It is a very particular and pleasing style. I love the frequent trumpet solos, it is a high and clear sound that only the best Trumpeters can manage. My parents loved it. I think taking them to concerts like this for the rest of our lives is a start to repaying the enormous guilt I have. Closer inspection of the tickets also uncovered that the venue haven’t ever bothered to give me a free carer ticket apparently because I never specifically asked for one. Apparently some people in wheelchairs don’t need a companion. Cheeky B*stards at Guildford GLive basically. Since my incarceration in a wheelchair, it’s clear as a bell that I can’t go anywhere on my own for the rest of my life – it’s not a question of me having to try harder. It’s fact – that’s that. I would love to be independent but I can’t be ever. The end. This is closely related to another thing, When I went to see Dara O’Briain (again at Hammersmith) there was a lady with a carer who was just able to walk around, when I tactfully asked her what her disability was she said ‘normally I have a scooter, I’ve got pins in me neck and me knee’ she then got up and walked off to the loo. At the John Bishop gig we went out following a lady who appeared to be walking normally, carrying a crutch! I really don’t know what to say! This is a big issue. I can only live this existence if venues provide a free carer ticket and there are obviously people taking advantage of the system. I wish they’d bring back some form of public humiliation for people who take the piss like this. It needs to be enshrined in law. I am not one for inflicting any sort of pain or corporal punishment on people because that feels like you’re broaching peoples human rights.
Tenuously, on the subject of human rights, I went to see the gold standard in sociopathic nihilism and his belief in the human right to say anything, Frankie Boyle do his stand-up ‘comedy’ at the Hammersmith Apollo last night.

Now, I think the last time I went to one of his stand up shows (4 years ago ) by the end I wasn’t finding it funny, it was just nasty. I wish I’d remembered because I would have thought twice about booking it. I did listen to his book ‘Work, Consume, Die’ last year , and I stand by what I said ‘ how evil and messed up he really is, and he has no obvious excuse’ the good bit was getting to see Ben first and foremost,

but warm up Canadian Craig Campbell was excellent

despite ratcheting his f-word count too high, I have seen him on TV a few times and his banter with the front row was sharp and funny. Ben is an old friend who should be a comedian, he put past me his initial idea’s for a speech he has to give to the stock exchange cricket club at some form of Christmas shindig in a few weeks. I am confident it’ll go well if the preliminary skirmishes are anything to go by. I’m not joking when I say I almost lost bowel integrity!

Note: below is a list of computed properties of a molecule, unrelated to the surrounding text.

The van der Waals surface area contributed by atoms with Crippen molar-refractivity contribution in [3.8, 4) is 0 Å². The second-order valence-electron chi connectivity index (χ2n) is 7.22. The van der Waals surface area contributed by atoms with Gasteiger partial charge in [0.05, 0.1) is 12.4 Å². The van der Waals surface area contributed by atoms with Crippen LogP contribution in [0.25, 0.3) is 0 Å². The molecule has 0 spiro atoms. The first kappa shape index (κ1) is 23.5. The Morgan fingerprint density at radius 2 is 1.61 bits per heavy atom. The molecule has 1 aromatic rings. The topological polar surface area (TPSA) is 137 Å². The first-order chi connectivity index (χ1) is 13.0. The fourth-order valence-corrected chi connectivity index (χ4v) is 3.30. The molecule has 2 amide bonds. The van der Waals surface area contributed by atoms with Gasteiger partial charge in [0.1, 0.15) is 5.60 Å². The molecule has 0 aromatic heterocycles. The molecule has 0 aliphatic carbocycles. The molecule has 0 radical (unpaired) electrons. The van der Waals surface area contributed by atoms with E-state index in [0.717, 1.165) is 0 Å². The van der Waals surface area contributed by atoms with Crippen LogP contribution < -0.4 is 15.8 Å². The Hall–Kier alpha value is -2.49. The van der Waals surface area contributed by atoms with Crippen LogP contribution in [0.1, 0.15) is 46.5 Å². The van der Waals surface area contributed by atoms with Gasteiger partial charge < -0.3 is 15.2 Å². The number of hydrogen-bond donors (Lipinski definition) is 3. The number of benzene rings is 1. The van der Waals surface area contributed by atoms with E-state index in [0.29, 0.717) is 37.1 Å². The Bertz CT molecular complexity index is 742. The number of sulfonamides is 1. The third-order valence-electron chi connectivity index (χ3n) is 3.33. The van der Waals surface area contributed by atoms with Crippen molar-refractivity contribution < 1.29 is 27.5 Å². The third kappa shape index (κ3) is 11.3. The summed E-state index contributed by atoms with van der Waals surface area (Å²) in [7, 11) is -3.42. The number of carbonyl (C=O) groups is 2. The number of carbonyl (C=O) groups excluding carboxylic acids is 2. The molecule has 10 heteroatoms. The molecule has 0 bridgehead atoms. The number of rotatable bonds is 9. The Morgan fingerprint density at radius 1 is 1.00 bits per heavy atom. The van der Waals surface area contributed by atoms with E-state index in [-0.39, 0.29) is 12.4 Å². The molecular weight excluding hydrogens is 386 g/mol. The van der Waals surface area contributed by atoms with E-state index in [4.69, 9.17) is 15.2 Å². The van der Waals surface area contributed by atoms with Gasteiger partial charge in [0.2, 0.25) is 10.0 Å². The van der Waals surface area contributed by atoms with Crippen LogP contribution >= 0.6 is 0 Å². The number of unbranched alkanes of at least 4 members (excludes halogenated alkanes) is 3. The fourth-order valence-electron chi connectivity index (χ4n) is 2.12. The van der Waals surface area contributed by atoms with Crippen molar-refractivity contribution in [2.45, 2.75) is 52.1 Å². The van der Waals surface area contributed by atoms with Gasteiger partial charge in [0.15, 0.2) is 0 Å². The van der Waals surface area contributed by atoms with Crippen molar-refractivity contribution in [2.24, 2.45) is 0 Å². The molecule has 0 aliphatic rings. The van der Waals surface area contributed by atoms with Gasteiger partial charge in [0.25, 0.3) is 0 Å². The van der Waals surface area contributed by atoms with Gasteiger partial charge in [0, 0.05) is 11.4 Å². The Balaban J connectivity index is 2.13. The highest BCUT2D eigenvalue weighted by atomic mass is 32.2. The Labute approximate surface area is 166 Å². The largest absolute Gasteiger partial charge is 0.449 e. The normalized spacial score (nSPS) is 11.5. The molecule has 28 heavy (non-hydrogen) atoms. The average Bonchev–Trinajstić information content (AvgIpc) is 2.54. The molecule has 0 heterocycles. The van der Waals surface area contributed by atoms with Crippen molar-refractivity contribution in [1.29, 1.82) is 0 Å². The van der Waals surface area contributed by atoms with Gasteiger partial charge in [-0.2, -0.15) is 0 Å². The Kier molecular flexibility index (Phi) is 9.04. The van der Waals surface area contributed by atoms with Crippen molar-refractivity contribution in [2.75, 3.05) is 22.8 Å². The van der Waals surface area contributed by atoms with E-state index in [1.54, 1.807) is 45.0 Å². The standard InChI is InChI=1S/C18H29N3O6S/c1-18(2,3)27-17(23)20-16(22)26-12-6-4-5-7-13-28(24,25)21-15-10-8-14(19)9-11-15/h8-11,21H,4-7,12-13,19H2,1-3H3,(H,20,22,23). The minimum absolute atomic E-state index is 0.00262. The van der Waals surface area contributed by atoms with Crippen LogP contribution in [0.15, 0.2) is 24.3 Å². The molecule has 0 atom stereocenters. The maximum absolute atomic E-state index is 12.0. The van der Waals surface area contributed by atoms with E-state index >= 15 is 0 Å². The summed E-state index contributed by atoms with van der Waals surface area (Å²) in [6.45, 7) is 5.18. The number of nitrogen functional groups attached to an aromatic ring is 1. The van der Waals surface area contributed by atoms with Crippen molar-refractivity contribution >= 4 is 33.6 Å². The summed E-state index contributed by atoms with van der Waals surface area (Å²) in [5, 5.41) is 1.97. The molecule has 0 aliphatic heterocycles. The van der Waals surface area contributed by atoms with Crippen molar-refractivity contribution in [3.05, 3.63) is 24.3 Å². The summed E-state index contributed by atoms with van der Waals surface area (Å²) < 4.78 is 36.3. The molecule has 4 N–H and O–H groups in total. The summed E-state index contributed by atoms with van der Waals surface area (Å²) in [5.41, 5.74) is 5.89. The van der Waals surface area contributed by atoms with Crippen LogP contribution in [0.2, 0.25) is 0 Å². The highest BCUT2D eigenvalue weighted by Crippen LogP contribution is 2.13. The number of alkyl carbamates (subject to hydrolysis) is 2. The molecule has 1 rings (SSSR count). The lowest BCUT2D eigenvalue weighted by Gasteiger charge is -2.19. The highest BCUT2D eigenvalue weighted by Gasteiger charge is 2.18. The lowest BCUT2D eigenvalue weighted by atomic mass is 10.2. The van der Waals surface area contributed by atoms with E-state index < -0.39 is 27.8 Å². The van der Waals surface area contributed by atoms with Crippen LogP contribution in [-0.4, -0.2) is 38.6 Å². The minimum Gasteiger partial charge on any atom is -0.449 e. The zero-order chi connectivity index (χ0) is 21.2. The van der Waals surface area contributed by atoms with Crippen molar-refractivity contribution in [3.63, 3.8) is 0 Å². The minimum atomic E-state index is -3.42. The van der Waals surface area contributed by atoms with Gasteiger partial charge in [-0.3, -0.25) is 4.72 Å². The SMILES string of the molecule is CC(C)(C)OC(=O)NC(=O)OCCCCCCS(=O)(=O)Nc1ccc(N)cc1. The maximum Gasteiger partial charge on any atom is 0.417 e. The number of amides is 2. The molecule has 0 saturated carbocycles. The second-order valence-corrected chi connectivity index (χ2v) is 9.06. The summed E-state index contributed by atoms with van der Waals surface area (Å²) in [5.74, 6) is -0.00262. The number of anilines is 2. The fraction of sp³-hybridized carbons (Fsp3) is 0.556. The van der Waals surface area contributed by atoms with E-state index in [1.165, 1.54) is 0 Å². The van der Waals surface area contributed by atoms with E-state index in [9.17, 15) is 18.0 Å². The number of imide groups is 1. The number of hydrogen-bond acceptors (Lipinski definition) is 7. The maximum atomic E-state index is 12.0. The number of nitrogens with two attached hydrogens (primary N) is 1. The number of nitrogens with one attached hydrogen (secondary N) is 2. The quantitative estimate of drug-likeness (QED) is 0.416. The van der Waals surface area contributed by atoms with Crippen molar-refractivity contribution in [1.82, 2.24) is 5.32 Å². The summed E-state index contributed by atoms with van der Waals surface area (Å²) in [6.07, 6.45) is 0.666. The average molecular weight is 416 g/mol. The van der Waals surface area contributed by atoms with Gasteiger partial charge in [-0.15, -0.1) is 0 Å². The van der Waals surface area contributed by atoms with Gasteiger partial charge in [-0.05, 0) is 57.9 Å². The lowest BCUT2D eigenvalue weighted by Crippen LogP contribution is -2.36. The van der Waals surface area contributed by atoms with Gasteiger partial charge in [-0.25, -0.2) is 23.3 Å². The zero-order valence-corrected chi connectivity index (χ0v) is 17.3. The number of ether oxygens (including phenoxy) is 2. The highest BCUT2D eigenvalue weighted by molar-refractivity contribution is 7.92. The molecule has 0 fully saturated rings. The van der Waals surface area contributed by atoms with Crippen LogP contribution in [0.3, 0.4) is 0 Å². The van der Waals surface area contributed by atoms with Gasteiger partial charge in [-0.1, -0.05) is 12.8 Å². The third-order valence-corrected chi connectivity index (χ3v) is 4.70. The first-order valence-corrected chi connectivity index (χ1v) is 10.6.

Finally, a huge thankyou to Chey and Bianca for cooking me dinner and having a few glasses of wine on Friday. Friends doing things like that for me make life worth living!
In other news, plans for this years Christmas drinks are coming along nicely. If you should have heard about them but haven’t it’s probably due to a pesky technical error by the blind, disabled one (me). Simply email me.
With Obama winning the US election it’s probably worth going back to address the subject of the middle of the Road. I have decided that Britain is a very MOR country and this is no bad thing. It doesn’t for a minute pre-dispose that the MOR is boring, rather, even if some quarters of the world regard us as ‘immoral, liberal, permissive pig-dog apostate godless pieces of meat’ (lets call them imbeciles and fucktards) at least a lot of us in this country live free from fear, pain and oppression (if we still have our health). As long as Michael Macintyre remains the #1 comedian and John Bishop is doing shows at the UK’s most popular venue (the dome apparently, who saw that coming after it’s inauspicious beginnings?)(I incidentally saw both Macintyre (twice) and Bishop there) it is impossible to deny we are a MOR country, crikey we even have a liberal-conservative coalition government, they might as well rename themselves the MOR coalition. Now, I’m probably a lone voice sticking up for this idea but a few people have got it into their heads that this sort of thing isn’t dangerous, edgy, progressive or ‘revolutionary’ enough. Bullsh*t. The reason I say this is that I have been forced even more into the MOR by being in a wheelchair and even though I could never describe myself as happy, I think it’s fair to say that ‘I like living’ and every social deviation that gets suggested by a MOR-hater seems to be a threat to my very existence, or a dislike for a feature of the way I have lived in the past (all 35 years of it) so everything I have said is nothing more than self defence. The usual sincere apologies if this is a bit long and boring. Sincere thanks for reading it all the same.